The unexpected effects of caps on non-economic damages
AbstractThis paper focuses on the economic and legal implications of the enactment of caps on non-economic damages on conflicting parties who know that state supreme courts may strike down the caps as unconstitutional within a few years of enactment. We develop a simple screening model where parties have symmetric expectations regarding the probability of a strike down and asymmetric information regarding plaintiff's non-economic harm. Our model makes the following predictions: First, caps may increase the length required to resolve disputes if the caps are low enough or the probability of a strike down is large enough. Second, although caps always increase the percentage of disputes that are settled out of courts, they do not necessarily save litigation expenses. Third, when caps increase the length of dispute resolution, they also increase litigation expenses if and only if the settlement negotiation costs are neither too small nor too large. Fourth, while caps always reduce the recoveries of plaintiffs with large claims, caps may increase recoveries of plaintiffs with low claims compared to their recoveries in states with no caps. We end by discussing the robustness of the results.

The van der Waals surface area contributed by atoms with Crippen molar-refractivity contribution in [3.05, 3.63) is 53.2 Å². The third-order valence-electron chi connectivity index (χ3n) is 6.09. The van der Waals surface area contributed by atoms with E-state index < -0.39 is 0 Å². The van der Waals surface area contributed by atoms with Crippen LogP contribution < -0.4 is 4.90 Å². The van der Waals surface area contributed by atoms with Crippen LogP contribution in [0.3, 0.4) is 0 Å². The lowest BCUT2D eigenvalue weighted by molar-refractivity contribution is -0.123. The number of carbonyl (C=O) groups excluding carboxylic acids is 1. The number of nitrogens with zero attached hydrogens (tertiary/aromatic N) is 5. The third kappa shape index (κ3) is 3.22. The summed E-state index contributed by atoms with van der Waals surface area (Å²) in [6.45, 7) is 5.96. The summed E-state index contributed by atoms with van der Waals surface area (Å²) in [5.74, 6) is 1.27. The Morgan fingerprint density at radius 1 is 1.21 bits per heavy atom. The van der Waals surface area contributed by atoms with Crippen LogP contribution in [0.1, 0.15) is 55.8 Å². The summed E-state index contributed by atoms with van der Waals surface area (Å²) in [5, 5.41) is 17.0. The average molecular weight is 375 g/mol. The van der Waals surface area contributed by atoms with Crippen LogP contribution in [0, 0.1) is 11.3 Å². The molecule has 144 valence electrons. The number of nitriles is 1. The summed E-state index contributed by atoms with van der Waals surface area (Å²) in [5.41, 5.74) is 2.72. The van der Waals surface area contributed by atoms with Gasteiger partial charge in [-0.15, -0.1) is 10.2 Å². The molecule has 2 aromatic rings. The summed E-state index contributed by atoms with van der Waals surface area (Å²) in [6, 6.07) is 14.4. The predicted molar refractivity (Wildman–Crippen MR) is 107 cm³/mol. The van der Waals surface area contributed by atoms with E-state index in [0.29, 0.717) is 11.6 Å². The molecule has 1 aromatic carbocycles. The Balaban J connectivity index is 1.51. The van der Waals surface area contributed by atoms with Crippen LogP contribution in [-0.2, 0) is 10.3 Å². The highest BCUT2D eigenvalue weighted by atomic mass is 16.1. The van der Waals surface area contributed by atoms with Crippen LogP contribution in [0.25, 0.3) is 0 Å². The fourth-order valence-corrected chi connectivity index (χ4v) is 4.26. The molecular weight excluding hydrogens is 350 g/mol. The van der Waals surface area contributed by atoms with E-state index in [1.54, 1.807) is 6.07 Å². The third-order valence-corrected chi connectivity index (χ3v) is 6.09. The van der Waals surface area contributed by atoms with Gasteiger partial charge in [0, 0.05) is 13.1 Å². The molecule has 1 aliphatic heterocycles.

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Bibliographic InfoArticle provided by Elsevier in its journal International Review of Law and Economics.
Volume (Year): 30 (2010)
Issue (Month): 4 (December)
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Web page: http://www.elsevier.com/locate/irle
Tort reform Caps on recoveries Length of dispute resolution;
Other versions of this item:
- Álvaro Bustos & Ronen Avraham., 2008. "The Unexpected Effects of Caps on Non-Economic Damages," Documentos de Trabajo 353, Instituto de Economia. Pontificia Universidad Católica de Chile..
- K13 - Law and Economics - - Basic Areas of Law - - - Tort Law and Product Liability; Forensic Economics
- K20 - Law and Economics - - Regulation and Business Law - - - General
- K41 - Law and Economics - - Legal Procedure, the Legal System, and Illegal Behavior - - - Litigation Process
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